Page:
Treasure Island: Themes & Analysis

Instructor: Audrey Farley

Audrey is a doctoral student in English at University of Maryland.

This lesson offers an analysis of the important themes and formal traits of Robert Louis Stevenson's Treasure Island. The book, which was published in 1883, is about English buccaneers in search of buried treasure on a distant island.

Overview of the Novel

Treasure Island is an adventure novel by Robert Louis Stevenson about buccaneers in search of buried gold. The story was published in 1883. The plot summary is as follows: When an old sailor named Billy Bones dies, a boy named Jim unlocks Billy's chest. Inside he finds a treasure map. The district squire, Trelawney, buys a ship so that he, Jim, and the Doctor Livesey can pursue the treasure. Long John Silver, a one-legged tavern-keeper, is hired to cook. They set sail. Long John Silver plans a mutiny, but Jim overhears and alerts the captain. When the get to the island, there is chaos as the men vie against each other to find the buried treasure. At long last, they return to England, and Jim declares to never return to the island for treasure.

Important Themes

Treasure Island explores the theme of moral ambiguity. The characters often find themselves in situations in which there is not a clear distinction between good and evil. Also, many characters have both good and evil traits. Silver, for instance, is very kind and affectionate to some, while violent towards others.

Another important theme is importance of personal experience. In the beginning, Jim is isolated in a quiet country inn. He knows very little about the world. But when he goes on a journey to hunt for treasure, he learns a lot of important life lessons--for instance, that greed leads to personal ruin. At the end, Jim vows never to pursue treasure, because he has witnessed firsthand what the desire for riches can do to a man. Related to this theme is the search for role models. Jim longs for a father figure, since his own father has died. He tries to look up to the Squire and the Doctor, but these figures fail to inspire him. Long John Silver and the other pirates are too reckless, only looking out for themselves. Jim struggles to find his way in the world without a strong example of the kind of man he wants to become.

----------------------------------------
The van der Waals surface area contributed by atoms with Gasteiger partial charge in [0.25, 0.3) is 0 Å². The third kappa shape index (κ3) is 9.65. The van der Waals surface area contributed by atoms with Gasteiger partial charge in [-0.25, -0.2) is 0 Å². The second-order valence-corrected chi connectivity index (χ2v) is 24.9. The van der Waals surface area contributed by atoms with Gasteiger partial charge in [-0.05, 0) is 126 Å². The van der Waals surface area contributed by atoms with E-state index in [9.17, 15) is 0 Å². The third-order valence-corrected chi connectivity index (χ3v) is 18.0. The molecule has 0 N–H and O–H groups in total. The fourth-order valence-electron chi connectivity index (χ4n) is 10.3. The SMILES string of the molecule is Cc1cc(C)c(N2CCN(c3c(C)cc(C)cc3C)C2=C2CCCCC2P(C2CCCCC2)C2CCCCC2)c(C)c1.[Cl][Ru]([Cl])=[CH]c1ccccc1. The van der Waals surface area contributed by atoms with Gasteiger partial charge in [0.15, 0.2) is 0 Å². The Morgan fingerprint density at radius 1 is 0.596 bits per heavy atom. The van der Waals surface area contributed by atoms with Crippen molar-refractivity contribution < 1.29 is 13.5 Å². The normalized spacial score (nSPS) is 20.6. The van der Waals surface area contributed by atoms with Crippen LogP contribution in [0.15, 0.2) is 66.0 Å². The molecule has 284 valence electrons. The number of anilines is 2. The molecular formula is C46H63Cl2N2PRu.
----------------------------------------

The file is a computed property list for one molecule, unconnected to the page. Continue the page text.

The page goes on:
Another important theme is the quest for adventure. In the beginning of the novel, Jim leads a quiet life on the English coast. He longs for action and adventure, which he finds once aboard the ship. But he soon tires of this life, wanting to return to the peace and quiet of small town life. The narrative suggests that adventure is necessary for education and maturation, but it is not a desirable way of life.

Treasure Island also explores the conflict between savagery and civilization. The squire and doctor fancy themselves civilized Englishmen, but they prove to be just as ruthless as the savage pirates that they disdain. The novel even suggests that all men are savages and that each person is subject to the whims of nature.


Treasure Island is a coming-of-age story, depicting Jim's transition from adolescence to adulthood. The novel depicts how Jim develops his moral character through the education of experience. The novel is also a quest narrative, since the central drama involves the pursuit of treasure. This creates for a dramatic and suspenseful reading experience.

The narrative juxtaposes the world of land and the world of sea. Jim reflects on the vast differences between the two, when he describes his strange feelings aboard the ship, 'Though I had lived by the shore all my life, I seemed never to have been near the sea till then. The smell of tar and salt was something new.' The sea promises something new and different.

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